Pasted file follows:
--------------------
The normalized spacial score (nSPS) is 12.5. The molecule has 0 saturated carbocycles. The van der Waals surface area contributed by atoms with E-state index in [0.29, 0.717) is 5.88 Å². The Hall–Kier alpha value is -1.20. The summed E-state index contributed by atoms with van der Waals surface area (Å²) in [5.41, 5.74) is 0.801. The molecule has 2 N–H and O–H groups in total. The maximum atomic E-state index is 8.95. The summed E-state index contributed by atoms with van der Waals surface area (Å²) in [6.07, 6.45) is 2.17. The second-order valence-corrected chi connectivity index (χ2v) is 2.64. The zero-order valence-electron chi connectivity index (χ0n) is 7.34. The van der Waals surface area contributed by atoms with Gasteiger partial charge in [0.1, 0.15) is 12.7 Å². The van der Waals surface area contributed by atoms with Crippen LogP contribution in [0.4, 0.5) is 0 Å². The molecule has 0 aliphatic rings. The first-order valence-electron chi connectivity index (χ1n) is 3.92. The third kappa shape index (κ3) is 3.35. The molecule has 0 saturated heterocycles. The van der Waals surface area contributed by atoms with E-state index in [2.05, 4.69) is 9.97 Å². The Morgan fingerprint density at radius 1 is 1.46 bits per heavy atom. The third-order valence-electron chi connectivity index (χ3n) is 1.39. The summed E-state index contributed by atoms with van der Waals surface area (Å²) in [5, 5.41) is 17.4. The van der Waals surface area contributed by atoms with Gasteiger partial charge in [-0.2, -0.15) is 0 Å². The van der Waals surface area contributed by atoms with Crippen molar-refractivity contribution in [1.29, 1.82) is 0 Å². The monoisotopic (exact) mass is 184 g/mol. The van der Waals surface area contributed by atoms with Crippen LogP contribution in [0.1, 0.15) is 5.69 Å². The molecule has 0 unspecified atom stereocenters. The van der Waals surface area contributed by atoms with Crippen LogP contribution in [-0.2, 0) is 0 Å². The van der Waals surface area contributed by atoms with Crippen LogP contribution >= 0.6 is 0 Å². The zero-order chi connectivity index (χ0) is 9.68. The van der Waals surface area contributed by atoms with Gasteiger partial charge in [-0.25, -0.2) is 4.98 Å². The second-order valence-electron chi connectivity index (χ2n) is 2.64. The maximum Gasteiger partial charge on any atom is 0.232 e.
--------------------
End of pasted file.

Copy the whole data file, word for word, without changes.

The normalized spacial score (nSPS) is 12.5. The molecule has 0 saturated carbocycles. The van der Waals surface area contributed by atoms with E-state index in [0.29, 0.717) is 5.88 Å². The Hall–Kier alpha value is -1.20. The summed E-state index contributed by atoms with van der Waals surface area (Å²) in [5.41, 5.74) is 0.801. The molecule has 2 N–H and O–H groups in total. The maximum atomic E-state index is 8.95. The summed E-state index contributed by atoms with van der Waals surface area (Å²) in [6.07, 6.45) is 2.17. The second-order valence-corrected chi connectivity index (χ2v) is 2.64. The zero-order valence-electron chi connectivity index (χ0n) is 7.34. The van der Waals surface area contributed by atoms with Gasteiger partial charge in [0.1, 0.15) is 12.7 Å². The van der Waals surface area contributed by atoms with Crippen LogP contribution in [0.4, 0.5) is 0 Å². The molecule has 0 aliphatic rings. The first-order valence-electron chi connectivity index (χ1n) is 3.92. The third kappa shape index (κ3) is 3.35. The molecule has 0 saturated heterocycles. The van der Waals surface area contributed by atoms with E-state index in [2.05, 4.69) is 9.97 Å². The Morgan fingerprint density at radius 1 is 1.46 bits per heavy atom. The third-order valence-electron chi connectivity index (χ3n) is 1.39. The summed E-state index contributed by atoms with van der Waals surface area (Å²) in [5, 5.41) is 17.4. The van der Waals surface area contributed by atoms with Gasteiger partial charge in [-0.2, -0.15) is 0 Å². The van der Waals surface area contributed by atoms with Crippen molar-refractivity contribution in [1.29, 1.82) is 0 Å². The monoisotopic (exact) mass is 184 g/mol. The van der Waals surface area contributed by atoms with Crippen LogP contribution in [0.1, 0.15) is 5.69 Å². The molecule has 0 unspecified atom stereocenters. The van der Waals surface area contributed by atoms with Crippen LogP contribution in [-0.2, 0) is 0 Å². The van der Waals surface area contributed by atoms with Crippen LogP contribution >= 0.6 is 0 Å². The zero-order chi connectivity index (χ0) is 9.68. The van der Waals surface area contributed by atoms with Gasteiger partial charge in [-0.25, -0.2) is 4.98 Å². The second-order valence-electron chi connectivity index (χ2n) is 2.64. The maximum Gasteiger partial charge on any atom is 0.232 e.